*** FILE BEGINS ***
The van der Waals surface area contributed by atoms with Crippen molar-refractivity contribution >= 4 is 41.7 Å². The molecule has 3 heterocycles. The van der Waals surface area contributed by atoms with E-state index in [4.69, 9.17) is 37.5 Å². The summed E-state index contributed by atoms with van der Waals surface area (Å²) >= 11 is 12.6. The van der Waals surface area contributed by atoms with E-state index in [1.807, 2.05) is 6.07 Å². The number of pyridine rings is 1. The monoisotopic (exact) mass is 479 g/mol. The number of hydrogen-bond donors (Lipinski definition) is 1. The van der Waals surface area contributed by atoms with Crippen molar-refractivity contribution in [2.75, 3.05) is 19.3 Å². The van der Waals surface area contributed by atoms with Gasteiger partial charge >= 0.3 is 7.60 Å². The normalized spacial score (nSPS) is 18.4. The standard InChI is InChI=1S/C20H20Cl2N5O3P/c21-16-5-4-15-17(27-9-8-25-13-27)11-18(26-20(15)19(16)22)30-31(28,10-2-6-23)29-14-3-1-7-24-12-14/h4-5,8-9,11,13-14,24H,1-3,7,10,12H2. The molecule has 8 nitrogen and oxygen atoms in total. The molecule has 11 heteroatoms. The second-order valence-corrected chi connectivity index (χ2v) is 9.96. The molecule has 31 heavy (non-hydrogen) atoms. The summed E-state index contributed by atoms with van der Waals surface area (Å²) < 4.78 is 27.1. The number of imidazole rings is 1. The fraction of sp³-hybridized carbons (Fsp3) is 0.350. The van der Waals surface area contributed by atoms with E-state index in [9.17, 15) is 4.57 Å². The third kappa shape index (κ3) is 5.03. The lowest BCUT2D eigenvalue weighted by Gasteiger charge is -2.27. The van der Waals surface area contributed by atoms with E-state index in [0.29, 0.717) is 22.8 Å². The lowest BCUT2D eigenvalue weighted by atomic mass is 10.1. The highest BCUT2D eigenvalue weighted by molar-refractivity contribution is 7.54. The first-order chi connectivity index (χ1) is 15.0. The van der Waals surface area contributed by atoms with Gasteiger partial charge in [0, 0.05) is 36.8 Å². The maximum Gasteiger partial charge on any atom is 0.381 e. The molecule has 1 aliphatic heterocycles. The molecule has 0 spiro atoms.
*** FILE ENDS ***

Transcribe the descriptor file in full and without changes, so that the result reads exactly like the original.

The van der Waals surface area contributed by atoms with Crippen molar-refractivity contribution >= 4 is 41.7 Å². The molecule has 3 heterocycles. The van der Waals surface area contributed by atoms with E-state index in [4.69, 9.17) is 37.5 Å². The summed E-state index contributed by atoms with van der Waals surface area (Å²) >= 11 is 12.6. The van der Waals surface area contributed by atoms with E-state index in [1.807, 2.05) is 6.07 Å². The number of pyridine rings is 1. The monoisotopic (exact) mass is 479 g/mol. The number of hydrogen-bond donors (Lipinski definition) is 1. The van der Waals surface area contributed by atoms with Crippen molar-refractivity contribution in [2.75, 3.05) is 19.3 Å². The van der Waals surface area contributed by atoms with Gasteiger partial charge >= 0.3 is 7.60 Å². The normalized spacial score (nSPS) is 18.4. The standard InChI is InChI=1S/C20H20Cl2N5O3P/c21-16-5-4-15-17(27-9-8-25-13-27)11-18(26-20(15)19(16)22)30-31(28,10-2-6-23)29-14-3-1-7-24-12-14/h4-5,8-9,11,13-14,24H,1-3,7,10,12H2. The molecule has 8 nitrogen and oxygen atoms in total. The molecule has 11 heteroatoms. The second-order valence-corrected chi connectivity index (χ2v) is 9.96. The molecule has 31 heavy (non-hydrogen) atoms. The summed E-state index contributed by atoms with van der Waals surface area (Å²) < 4.78 is 27.1. The number of imidazole rings is 1. The fraction of sp³-hybridized carbons (Fsp3) is 0.350. The van der Waals surface area contributed by atoms with E-state index in [9.17, 15) is 4.57 Å². The third kappa shape index (κ3) is 5.03. The lowest BCUT2D eigenvalue weighted by Gasteiger charge is -2.27. The van der Waals surface area contributed by atoms with E-state index in [0.29, 0.717) is 22.8 Å². The lowest BCUT2D eigenvalue weighted by atomic mass is 10.1. The highest BCUT2D eigenvalue weighted by molar-refractivity contribution is 7.54. The first-order chi connectivity index (χ1) is 15.0. The van der Waals surface area contributed by atoms with Gasteiger partial charge in [0, 0.05) is 36.8 Å². The maximum Gasteiger partial charge on any atom is 0.381 e. The molecule has 1 aliphatic heterocycles. The molecule has 0 spiro atoms.